Broadway maintained individual accounts for each driver on its approved list. Through those accounts, Broadway processed all non-cash fares that drivers received from credit and debit cards, charges to accounts maintained by Broadway, and vouchers from public agencies.[1] Although Broadway credited each driver's account for the full amount of each fare, it also deducted its weekly fees from those accounts. Broadway allowed drivers to withdraw money from their accounts only when the accounts had positive balances. Drivers kept any cash fares they received and did not report those amounts to Broadway.

C. Procedural History

In 2010, the department notified Broadway of its assessed taxes for 2008-2009. See ORS 657.505(2) (Oregon employers must pay unemployment insurance taxes into the Unemployment Compensation Trust Fund " on all wages paid for services" ). Broadway contested the assessment and requested a hearing before an ALJ. At the hearing, the ALJ considered three issues: (1) whether the taxicab drivers performed services for remuneration for Broadway under ORS 657.040(1); (2) whether Broadway's drivers satisfied the test for an independent contractor set forth in ORS 670.600(2), and were thus exempt from unemployment insurance tax; and (3) whether the department's tax assessment was correct.

The ALJ determined that the drivers did perform services for remuneration for Broadway and that Broadway had failed to demonstrate that the drivers qualified for the independent contractor exemption. Accordingly, the ALJ concluded, the drivers' performance of services for remuneration constituted taxable employment. The ALJ also concluded that the department's assessment was incorrect, but [265 Or.App. 261] she declined to calculate the correct amount of taxes owed for that period.

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Both Broadway and the department seek judicial review of the ALJ's order. In five assignments of error, Broadway asserts that the ALJ erred by concluding that: (1) the drivers performed services for Broadway under ORS 657.030(1); (2) Broadway remunerated the drivers for services under ORS 657.030(1); (3) the drivers were subject to Broadway's direction and control under ORS 670.600(2)(a); (4) the drivers did not operate independently established businesses under ORS 670.600(2)(b) and (3); and (5) the drivers did not obtain the licenses necessary to perform services as taxi drivers under ORS 670.600(2)(d). The department responds that the ALJ's conclusions were correct. The department also cross-petitions for review, arguing that the ALJ erred by concluding that the amount of assessed taxes was incorrect and that the ALJ exceeded her authority by not directing the department's actions following the proceedings under ORS 657.683(4). Broadway responds that the ALJ correctly determined that the amount of assessed taxes was incorrect because the " correct assessment would be none."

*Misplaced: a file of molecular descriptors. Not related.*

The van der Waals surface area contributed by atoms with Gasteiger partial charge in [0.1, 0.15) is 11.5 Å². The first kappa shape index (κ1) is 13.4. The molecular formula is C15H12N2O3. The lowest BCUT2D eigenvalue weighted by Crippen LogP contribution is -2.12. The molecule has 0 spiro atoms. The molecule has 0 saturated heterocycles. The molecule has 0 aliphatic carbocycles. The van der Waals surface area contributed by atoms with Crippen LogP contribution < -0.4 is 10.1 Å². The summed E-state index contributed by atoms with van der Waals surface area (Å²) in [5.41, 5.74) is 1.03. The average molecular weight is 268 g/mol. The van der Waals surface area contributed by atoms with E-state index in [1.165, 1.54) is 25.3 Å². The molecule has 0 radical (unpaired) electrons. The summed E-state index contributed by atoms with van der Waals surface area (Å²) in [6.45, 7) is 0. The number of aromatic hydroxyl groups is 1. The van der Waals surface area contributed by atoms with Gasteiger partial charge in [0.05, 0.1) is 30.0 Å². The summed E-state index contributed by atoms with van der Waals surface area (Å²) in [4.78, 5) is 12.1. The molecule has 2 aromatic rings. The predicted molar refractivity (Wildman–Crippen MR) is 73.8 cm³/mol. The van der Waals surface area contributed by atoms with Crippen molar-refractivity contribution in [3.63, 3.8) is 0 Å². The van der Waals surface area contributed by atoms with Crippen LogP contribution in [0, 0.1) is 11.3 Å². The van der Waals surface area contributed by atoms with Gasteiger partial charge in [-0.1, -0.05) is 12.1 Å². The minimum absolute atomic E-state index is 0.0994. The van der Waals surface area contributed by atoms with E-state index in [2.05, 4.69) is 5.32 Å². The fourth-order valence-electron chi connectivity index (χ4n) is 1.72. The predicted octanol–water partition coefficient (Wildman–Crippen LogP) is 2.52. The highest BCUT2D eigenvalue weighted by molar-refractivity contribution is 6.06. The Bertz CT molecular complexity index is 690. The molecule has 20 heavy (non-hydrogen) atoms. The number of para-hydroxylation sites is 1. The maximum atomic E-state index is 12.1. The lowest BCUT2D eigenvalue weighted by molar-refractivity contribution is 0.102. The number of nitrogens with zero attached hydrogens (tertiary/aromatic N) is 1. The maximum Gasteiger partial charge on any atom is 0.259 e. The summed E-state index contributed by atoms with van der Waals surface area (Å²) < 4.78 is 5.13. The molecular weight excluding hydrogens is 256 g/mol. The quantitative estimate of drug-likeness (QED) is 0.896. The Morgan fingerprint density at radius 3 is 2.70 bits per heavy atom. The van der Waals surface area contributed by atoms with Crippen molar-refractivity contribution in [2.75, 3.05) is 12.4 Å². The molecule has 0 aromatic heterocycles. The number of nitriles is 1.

We review the ALJ's conclusions for substantial reason and errors of law. See ORS 657.684 (" Judicial review of decisions under ORS 657.683 shall be as provided for review of orders in contested cases in ORS chapter 183 * * *." ); Freeman v. Employment Dept., 195 Or.App. 417, 421, 98 P.3d 402 (2004) (providing that, pursuant to ORS 183.482(8)(a) to (c), the court reviews findings of fact for substantial evidence and legal conclusions for substantial reason and errors of law). Although we defer to the ALJ's factual findings, the " ultimate determination--whether a particular person is an employee or independent contractor--is a question of law." AGAT Transport, Inc., 256 Or.App. at 300-01. For the reasons described below, we conclude that the facts found by the ALJ support her legal conclusions that the drivers performed services for remuneration for Broadway and that Broadway did not adequately show that the drivers qualified for the independent contractor exemption. We therefore affirm on Broadway's petition for judicial review. However, [265 Or.App. 262] because the ALJ did not affirm, modify, or set aside the department's assessment as required by ORS 657.683(4), we reverse and remand on the department's cross-petition.

A. Services for Remuneration

ORS 657.030 describes " employment," in part, as " service for an employer * * * performed for remuneration or under any contract of hire * * *." (Emphasis added.) Both " service" and " remuneration" are " broad term[s] of description, evidencing a legislative intent to give to the [Unemployment Compensation] Act a broad and liberal coverage to the end that the far-reaching effects of unemployment may be alleviated." Employment Dept. v. National Maintenance Contractors, 226 Or.App. 473, 480, 204 P.3d 151, rev den, 346 Or. 363, 213 P.3d 577 (2009) (NMC) (internal quotation marks and citations omitted; brackets in original). Broadway contends ...